- The Washington Times
Thursday, April 14, 2022

Billionaire Elon Musk outlined Thursday his vision for Twitter if his proposed purchase goes through, insisted he has a Plan B if it fails, and called U.S. Securities and Exchange Commission regulators “b——-ds.”

The space-technology and electric-vehicle company leader disclosed his offer to purchase Twitter in a regulatory filing and he defended his ability to afford an estimated $40 billion price tag for outstanding shares of Twitter stock in an appearance at the TED2022 conference in Canada.

“I could technically afford it, but what I’m saying is this is not a way to sort of make money,” Mr. Musk said. “It’s just that I think that this is, my strong intuitive sense is that having a public platform that is maximally trusted and broadly inclusive is extremely important.”

Mr. Musk said he wanted Twitter‘s algorithm to be publicly available for scrutiny and he had no interest in personally working on editing individual content.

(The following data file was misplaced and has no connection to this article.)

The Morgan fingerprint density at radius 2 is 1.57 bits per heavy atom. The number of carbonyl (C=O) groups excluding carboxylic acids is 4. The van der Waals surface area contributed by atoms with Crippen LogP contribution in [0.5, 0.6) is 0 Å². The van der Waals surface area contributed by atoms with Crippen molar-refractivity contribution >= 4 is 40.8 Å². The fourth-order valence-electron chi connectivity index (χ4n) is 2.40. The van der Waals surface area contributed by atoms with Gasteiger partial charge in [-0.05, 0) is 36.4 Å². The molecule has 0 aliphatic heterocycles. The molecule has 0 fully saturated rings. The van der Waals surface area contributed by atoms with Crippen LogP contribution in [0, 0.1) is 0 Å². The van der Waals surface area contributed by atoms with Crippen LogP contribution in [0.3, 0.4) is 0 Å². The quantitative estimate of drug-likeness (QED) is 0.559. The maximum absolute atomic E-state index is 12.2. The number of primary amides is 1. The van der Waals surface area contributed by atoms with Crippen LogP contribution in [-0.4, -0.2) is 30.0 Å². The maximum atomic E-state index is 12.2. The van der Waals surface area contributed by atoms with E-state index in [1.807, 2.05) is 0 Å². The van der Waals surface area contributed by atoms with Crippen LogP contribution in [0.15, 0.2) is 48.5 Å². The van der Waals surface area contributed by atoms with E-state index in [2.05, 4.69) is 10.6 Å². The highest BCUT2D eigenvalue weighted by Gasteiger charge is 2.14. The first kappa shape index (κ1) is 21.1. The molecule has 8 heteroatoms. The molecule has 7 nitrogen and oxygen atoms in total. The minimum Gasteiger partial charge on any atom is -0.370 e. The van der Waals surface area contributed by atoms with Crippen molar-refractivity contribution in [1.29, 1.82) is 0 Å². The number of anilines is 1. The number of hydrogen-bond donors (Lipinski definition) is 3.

He said people using the platform should know whether something is being done to promote or demote content.

He also teased a fallback plan for if Twitter and its shareholders turn his offer down for buying all outstanding shares of Twitter.

“If in this case you are not successful, the board does not accept your offer, you’ve said you won’t go higher, is there a plan B?” asked Chris Anderson, TED2022 moderator.

“There is,” Mr. Musk said.

“I think we would like to hear a little bit about plan B,” Mr. Anderson said.

“For another time, I think,” Mr. Musk said.

Mr. Musk said his tweets are largely him publishing a stream-of-consciousness and not indicative of a grander plan for building a following.

He said many come to him when he sits on the toilet.

The billionaire also blasted U.S. Securities and Exchange Commission regulators over their tussle with him regarding his electric vehicle company Tesla. He said the regulators’ actions forced him into a hard spot and he branded the SEC, “those b——-ds.”

• Ryan Lovelace can be reached at rlovelace@washingtontimes.com.

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